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CONFERENCE: White Horses, Badges & Giants: Hill figures of Southern England

Saturday 9 November 2024, 10-5: Devizes Town Hall

Hill figures are large iconic archaeological monuments, principally concentrated in southern England (and on the chalk). Their archaeological study (and appreciation and ancient monuments) is perhaps tardy in comparison with other archaeologist’s sites, and earthwork monuments. Recently, ground-breaking research, fieldwork and analysis on these monuments in Wiltshire has been undertaken by Garry Gibbons and Brian Edwards, and excavations and dating of three of the most famous monuments (Uffington White Horse, Wilmington Long Man, and the Cerne Giant) has revolutionised our understanding. These monuments, although large bold statements in the English countryside, are ‘hidden in plain sight’ and archaeologists have tended not to engage with them as archaeological sites. This Conference, with a wide range of experts, introduce us to hill figure, new research, new results and new ideas and showcases what we now know about hill figures and points new directions for their study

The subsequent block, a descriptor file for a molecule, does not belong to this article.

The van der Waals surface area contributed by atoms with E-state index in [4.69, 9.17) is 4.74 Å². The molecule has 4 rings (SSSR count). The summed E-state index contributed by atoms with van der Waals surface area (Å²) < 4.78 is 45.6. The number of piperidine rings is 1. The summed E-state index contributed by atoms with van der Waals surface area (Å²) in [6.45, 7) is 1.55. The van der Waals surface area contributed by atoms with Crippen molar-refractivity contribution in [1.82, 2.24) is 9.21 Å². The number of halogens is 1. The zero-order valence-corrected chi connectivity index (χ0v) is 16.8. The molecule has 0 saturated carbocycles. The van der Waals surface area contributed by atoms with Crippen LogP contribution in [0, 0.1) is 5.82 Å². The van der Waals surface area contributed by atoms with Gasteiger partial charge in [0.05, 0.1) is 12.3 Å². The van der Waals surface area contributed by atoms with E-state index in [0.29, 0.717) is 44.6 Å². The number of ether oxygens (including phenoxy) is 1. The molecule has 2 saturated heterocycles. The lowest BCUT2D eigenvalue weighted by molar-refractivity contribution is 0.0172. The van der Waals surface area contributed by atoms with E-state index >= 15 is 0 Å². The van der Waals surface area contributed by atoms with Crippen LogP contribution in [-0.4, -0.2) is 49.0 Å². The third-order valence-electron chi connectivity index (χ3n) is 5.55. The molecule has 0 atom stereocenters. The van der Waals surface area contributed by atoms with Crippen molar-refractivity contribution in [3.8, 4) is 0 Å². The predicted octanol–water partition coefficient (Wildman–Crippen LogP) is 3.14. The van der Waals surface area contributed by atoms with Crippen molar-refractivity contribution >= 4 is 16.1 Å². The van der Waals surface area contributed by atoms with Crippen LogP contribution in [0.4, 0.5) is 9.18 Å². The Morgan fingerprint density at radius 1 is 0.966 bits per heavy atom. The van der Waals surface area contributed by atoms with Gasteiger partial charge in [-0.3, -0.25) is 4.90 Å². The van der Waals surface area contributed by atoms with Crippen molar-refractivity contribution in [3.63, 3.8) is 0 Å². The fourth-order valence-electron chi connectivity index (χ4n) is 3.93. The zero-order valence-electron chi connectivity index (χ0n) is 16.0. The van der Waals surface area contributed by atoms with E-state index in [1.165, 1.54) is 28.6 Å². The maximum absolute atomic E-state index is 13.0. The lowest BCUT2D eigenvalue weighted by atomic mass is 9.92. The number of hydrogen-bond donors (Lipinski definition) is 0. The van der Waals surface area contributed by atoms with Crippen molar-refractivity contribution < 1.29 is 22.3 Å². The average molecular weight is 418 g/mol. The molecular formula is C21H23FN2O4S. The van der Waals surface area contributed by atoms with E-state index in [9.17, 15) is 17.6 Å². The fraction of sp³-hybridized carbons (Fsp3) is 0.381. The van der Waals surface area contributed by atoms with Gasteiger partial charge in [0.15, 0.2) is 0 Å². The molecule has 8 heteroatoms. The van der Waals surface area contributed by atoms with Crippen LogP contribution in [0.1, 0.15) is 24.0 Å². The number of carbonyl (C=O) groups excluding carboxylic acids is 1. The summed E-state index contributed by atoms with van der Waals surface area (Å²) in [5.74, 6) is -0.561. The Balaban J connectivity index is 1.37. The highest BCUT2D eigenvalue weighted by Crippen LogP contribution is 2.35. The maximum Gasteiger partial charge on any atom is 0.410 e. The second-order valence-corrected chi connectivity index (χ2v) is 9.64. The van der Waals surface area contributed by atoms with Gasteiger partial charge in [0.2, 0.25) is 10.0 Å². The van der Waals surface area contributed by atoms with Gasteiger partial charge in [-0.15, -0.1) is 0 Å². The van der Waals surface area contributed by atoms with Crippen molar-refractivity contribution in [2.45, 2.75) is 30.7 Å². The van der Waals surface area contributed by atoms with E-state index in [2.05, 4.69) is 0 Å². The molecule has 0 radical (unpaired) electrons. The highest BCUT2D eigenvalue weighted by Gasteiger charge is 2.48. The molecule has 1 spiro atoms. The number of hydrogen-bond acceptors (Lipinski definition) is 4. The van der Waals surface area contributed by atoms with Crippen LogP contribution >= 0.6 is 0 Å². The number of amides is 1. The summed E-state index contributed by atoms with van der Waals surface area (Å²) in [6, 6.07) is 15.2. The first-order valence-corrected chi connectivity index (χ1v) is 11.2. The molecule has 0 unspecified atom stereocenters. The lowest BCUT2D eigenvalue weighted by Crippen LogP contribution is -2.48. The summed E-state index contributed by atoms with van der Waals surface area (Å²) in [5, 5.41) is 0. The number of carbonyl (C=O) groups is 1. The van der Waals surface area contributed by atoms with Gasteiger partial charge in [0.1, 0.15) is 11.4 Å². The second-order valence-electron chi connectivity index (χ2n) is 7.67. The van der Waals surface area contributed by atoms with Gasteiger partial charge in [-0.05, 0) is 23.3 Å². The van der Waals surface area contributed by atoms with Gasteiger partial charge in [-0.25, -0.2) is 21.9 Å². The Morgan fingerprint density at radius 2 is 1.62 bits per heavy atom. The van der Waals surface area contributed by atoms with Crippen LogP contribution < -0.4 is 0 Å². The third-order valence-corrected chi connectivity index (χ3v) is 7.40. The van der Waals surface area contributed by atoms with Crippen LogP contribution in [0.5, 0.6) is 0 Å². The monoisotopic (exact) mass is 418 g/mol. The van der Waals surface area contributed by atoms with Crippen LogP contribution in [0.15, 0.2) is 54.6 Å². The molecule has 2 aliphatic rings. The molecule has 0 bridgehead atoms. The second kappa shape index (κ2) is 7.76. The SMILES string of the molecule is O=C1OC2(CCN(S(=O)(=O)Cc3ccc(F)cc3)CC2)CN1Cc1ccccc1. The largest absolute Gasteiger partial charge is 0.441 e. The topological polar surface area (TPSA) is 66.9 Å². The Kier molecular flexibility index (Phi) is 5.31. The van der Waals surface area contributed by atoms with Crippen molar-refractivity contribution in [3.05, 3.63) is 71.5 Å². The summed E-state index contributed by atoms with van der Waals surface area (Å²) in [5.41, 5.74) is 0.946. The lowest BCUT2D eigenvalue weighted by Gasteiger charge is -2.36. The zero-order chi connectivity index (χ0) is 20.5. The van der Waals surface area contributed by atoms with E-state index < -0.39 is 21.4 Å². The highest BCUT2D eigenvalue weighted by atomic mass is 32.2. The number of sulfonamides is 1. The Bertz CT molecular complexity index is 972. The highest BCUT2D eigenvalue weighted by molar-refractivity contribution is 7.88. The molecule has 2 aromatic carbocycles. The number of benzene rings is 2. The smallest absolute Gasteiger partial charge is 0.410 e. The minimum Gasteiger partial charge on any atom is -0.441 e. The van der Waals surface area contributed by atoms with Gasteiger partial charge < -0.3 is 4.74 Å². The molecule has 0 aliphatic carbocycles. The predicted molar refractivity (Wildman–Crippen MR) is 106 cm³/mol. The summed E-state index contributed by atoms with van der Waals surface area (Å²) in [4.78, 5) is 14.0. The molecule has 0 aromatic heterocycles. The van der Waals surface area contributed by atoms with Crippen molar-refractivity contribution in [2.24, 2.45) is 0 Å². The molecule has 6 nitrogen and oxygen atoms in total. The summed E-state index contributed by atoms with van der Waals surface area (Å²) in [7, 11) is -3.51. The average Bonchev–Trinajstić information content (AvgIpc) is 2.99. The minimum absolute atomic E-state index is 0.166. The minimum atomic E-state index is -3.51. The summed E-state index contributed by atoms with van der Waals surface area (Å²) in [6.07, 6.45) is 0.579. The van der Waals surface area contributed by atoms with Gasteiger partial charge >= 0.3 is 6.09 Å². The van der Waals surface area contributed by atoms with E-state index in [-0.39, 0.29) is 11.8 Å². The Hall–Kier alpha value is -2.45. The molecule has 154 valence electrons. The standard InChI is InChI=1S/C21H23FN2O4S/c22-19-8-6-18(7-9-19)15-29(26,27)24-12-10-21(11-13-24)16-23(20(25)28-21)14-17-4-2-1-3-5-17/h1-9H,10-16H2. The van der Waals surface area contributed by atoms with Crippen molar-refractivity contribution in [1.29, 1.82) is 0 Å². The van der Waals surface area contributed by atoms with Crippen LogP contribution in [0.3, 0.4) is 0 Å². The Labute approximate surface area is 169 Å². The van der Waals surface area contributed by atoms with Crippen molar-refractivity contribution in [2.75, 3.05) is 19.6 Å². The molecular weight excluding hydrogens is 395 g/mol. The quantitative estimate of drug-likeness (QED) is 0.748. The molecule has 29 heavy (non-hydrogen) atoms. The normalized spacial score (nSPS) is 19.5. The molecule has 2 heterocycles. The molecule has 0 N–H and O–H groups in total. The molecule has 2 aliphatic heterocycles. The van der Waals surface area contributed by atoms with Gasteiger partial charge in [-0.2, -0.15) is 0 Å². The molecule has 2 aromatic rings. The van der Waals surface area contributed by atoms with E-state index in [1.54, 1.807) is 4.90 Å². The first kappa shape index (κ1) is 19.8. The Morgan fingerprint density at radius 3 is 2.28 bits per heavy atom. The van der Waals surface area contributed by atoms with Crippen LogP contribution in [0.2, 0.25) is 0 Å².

Oxbow Books will be attendance selling books including books relevant to this topic and the newly published A Date of the Two Cerne Giants …

Draft Programme

  • From 9:30 - Arrival and tea / coffee

  • 10:00 - Welcome

  • 10.05 - Garry Gibbons - Wiltshire's Chalk Horses: What's the Problem?

Created, cleaned, recut and lost -- the history of Wiltshire’s equine chalk hill figures spans at least three centuries. Save for two horses dating to the twentieth century most of what is popularly known about the county’s chalk horses first emerged 150 years ago and remains firmly tethered to them today. As Wiltshire’s most prominent class of landscape monument, few chalk horses have been accurately surveyed, their condition recorded, or their relationship to the landscape investigated. This talk aims to demonstrate that the heritage industry has largely overlooked Wiltshire’s chalk horses -- which has clearly impacted these monuments -- and suggests how fresh research can open new directions of ‘thinking’ the county’s nationally unique collection of chalk equine hill figures.